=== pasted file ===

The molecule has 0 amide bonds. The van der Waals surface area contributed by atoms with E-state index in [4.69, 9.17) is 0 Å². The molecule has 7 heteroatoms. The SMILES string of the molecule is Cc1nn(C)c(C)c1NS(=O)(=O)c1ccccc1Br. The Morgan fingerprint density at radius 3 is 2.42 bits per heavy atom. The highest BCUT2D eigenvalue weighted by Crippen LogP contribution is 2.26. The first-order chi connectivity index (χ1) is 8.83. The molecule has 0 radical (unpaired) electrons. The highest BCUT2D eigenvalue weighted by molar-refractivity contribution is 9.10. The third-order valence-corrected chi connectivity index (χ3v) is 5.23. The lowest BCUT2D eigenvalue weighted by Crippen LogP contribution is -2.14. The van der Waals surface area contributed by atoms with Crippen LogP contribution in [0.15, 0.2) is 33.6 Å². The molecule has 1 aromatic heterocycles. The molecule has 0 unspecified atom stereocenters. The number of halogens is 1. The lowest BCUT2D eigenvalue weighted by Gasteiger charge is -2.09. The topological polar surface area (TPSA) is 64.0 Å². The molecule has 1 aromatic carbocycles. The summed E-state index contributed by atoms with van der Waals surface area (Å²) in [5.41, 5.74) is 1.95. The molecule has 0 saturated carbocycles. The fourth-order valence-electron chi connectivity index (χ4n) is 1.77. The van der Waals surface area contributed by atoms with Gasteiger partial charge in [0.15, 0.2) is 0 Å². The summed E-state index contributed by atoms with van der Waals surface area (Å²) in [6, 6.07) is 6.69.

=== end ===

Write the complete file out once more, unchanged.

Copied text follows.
The molecule has 0 amide bonds. The van der Waals surface area contributed by atoms with E-state index in [4.69, 9.17) is 0 Å². The molecule has 7 heteroatoms. The SMILES string of the molecule is Cc1nn(C)c(C)c1NS(=O)(=O)c1ccccc1Br. The Morgan fingerprint density at radius 3 is 2.42 bits per heavy atom. The highest BCUT2D eigenvalue weighted by Crippen LogP contribution is 2.26. The first-order chi connectivity index (χ1) is 8.83. The molecule has 0 radical (unpaired) electrons. The highest BCUT2D eigenvalue weighted by molar-refractivity contribution is 9.10. The third-order valence-corrected chi connectivity index (χ3v) is 5.23. The lowest BCUT2D eigenvalue weighted by Crippen LogP contribution is -2.14. The van der Waals surface area contributed by atoms with Crippen LogP contribution in [0.15, 0.2) is 33.6 Å². The molecule has 1 aromatic heterocycles. The molecule has 0 unspecified atom stereocenters. The number of halogens is 1. The lowest BCUT2D eigenvalue weighted by Gasteiger charge is -2.09. The topological polar surface area (TPSA) is 64.0 Å². The molecule has 1 aromatic carbocycles. The summed E-state index contributed by atoms with van der Waals surface area (Å²) in [5.41, 5.74) is 1.95. The molecule has 0 saturated carbocycles. The fourth-order valence-electron chi connectivity index (χ4n) is 1.77. The van der Waals surface area contributed by atoms with Gasteiger partial charge in [0.15, 0.2) is 0 Å². The summed E-state index contributed by atoms with van der Waals surface area (Å²) in [6, 6.07) is 6.69.